Sunday, February 26, 2012


It's Oscar night. In a few hours, the glamour and glitterati of the Hollywood industry will walk the red carpet to participate in the biggest annual event celebrating cinema. As many of my friends know, I am a huge movie buff. Not unexpectedly, I have seen many of the Oscar contenders of this year's Best Picture Award. I loved all these movies. I loved them not so much because they were good entertainers, although most of them are, but because they provide important insights into human psychology and creativity. In the next series of posts, I plan to discuss the things I admired and learnt from this year's Oscar nominated movies. I'll start with Martin Scorcese's Hugo.

I absolutely loved Hugo. I have always been a big fan of the master filmmaker, Martin Scorcese. Most of his well known films explore darker themes. It was refreshing to see him handle a children's movie with equal panache. Hugo is, of course, a very entertaining movie that will appeal people from all ages. However, what I liked most about the movie was the ingenious way it interweaves a beautiful story with history lessons about a pioneer filmmaker of early cinema, George Melies. I had never heard of Melies before I watched Hugo. It's through Hugo that I learnt that Melies was a brilliant innovator who innovated many cool special effects way back in the 1890s and 1900s that we now take for granted in modern movies. I found it very interesting that Melies was originally a magician. Is it any wonder that he pioneered many special effect techniques in cinema? If he had been another theater personality, like many movie makers are, such innovations wouldn't have materialized, or at least, would have been delayed by several decades. To me, the life of Melies illustrates that being an odd man in any field, instead of being a handicap, can be a strength that proliferates creativity and innovation.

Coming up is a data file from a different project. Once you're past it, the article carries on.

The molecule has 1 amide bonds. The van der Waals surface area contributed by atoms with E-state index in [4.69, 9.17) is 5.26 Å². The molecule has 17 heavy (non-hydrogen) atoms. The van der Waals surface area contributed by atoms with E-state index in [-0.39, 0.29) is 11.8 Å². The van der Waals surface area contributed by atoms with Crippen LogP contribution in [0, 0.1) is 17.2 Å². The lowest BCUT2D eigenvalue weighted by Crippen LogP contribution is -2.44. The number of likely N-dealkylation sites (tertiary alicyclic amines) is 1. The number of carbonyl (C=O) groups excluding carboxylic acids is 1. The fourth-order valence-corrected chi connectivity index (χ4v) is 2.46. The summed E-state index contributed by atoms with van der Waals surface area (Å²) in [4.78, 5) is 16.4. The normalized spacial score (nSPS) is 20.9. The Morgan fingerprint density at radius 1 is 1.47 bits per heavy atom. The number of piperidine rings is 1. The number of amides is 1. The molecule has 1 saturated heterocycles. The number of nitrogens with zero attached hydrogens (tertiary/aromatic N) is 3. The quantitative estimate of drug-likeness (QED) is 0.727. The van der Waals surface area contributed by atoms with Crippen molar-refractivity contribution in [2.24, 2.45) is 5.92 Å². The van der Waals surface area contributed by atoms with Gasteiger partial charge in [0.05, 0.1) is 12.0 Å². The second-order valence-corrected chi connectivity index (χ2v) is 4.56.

The second biggest thing that I admired about Hugo was the theme around clocks. This is such a powerful  imagery for the life story of Melies. Many of Melies' movies were thought to be lost forever during the First World War but were later recovered. Melies himself went into complete obscurity and lived for many years managing a small toy store at a railway station, before some journalists revived interest in his work among the public, and he got back the recognition that he deserved. This shows that time is all powerful. Time has the power to catapult us to unimaginable fame, and it also has the completely obliterate us. Time, that way, is one of the subtlest but most powerful forces in this world. As the poet Sahir Ludhianvi had expressed it so beautifully, Waqt se din aur raat, waqt se kal aur aaj, waqt ki har shai Gulaam, waqt ka har shai pe raaj...


  1. "If I could take time in a bottle"

    1. Thank you so much, Ma'am!
      It's such a lovely song! I have gone completely crazy after listening to this song.